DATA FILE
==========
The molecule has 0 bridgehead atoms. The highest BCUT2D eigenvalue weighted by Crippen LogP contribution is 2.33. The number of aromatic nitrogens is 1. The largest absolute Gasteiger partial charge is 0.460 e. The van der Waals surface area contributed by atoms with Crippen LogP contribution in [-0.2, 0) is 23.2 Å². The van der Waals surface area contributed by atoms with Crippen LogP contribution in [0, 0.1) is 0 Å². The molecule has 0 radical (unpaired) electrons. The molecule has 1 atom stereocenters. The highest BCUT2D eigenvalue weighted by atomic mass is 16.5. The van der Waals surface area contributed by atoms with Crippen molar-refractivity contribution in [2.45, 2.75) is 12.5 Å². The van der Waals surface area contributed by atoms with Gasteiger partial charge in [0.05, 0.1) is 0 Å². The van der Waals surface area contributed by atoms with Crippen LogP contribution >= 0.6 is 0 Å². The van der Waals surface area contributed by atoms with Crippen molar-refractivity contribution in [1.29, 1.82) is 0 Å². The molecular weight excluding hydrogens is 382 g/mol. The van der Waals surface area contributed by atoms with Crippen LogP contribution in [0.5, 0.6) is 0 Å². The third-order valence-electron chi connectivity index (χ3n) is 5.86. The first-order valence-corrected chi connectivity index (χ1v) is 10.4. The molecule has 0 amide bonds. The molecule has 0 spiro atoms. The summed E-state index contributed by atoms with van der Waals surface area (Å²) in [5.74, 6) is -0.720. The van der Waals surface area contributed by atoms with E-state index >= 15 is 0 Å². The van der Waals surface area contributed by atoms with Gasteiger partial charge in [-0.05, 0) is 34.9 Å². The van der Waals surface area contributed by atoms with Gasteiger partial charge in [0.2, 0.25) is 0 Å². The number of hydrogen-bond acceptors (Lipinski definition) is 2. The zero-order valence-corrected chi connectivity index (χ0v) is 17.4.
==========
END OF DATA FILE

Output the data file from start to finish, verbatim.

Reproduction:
The molecule has 0 bridgehead atoms. The highest BCUT2D eigenvalue weighted by Crippen LogP contribution is 2.33. The number of aromatic nitrogens is 1. The largest absolute Gasteiger partial charge is 0.460 e. The van der Waals surface area contributed by atoms with Crippen LogP contribution in [-0.2, 0) is 23.2 Å². The van der Waals surface area contributed by atoms with Crippen LogP contribution in [0, 0.1) is 0 Å². The molecule has 0 radical (unpaired) electrons. The molecule has 1 atom stereocenters. The highest BCUT2D eigenvalue weighted by atomic mass is 16.5. The van der Waals surface area contributed by atoms with Crippen molar-refractivity contribution in [2.45, 2.75) is 12.5 Å². The van der Waals surface area contributed by atoms with Gasteiger partial charge in [0.05, 0.1) is 0 Å². The van der Waals surface area contributed by atoms with Crippen LogP contribution >= 0.6 is 0 Å². The van der Waals surface area contributed by atoms with Crippen molar-refractivity contribution in [1.29, 1.82) is 0 Å². The molecular weight excluding hydrogens is 382 g/mol. The van der Waals surface area contributed by atoms with Crippen LogP contribution in [0.5, 0.6) is 0 Å². The third-order valence-electron chi connectivity index (χ3n) is 5.86. The first-order valence-corrected chi connectivity index (χ1v) is 10.4. The molecule has 0 amide bonds. The molecule has 0 spiro atoms. The summed E-state index contributed by atoms with van der Waals surface area (Å²) in [5.74, 6) is -0.720. The van der Waals surface area contributed by atoms with E-state index >= 15 is 0 Å². The van der Waals surface area contributed by atoms with Gasteiger partial charge in [-0.05, 0) is 34.9 Å². The van der Waals surface area contributed by atoms with Gasteiger partial charge in [0.2, 0.25) is 0 Å². The number of hydrogen-bond acceptors (Lipinski definition) is 2. The zero-order valence-corrected chi connectivity index (χ0v) is 17.4.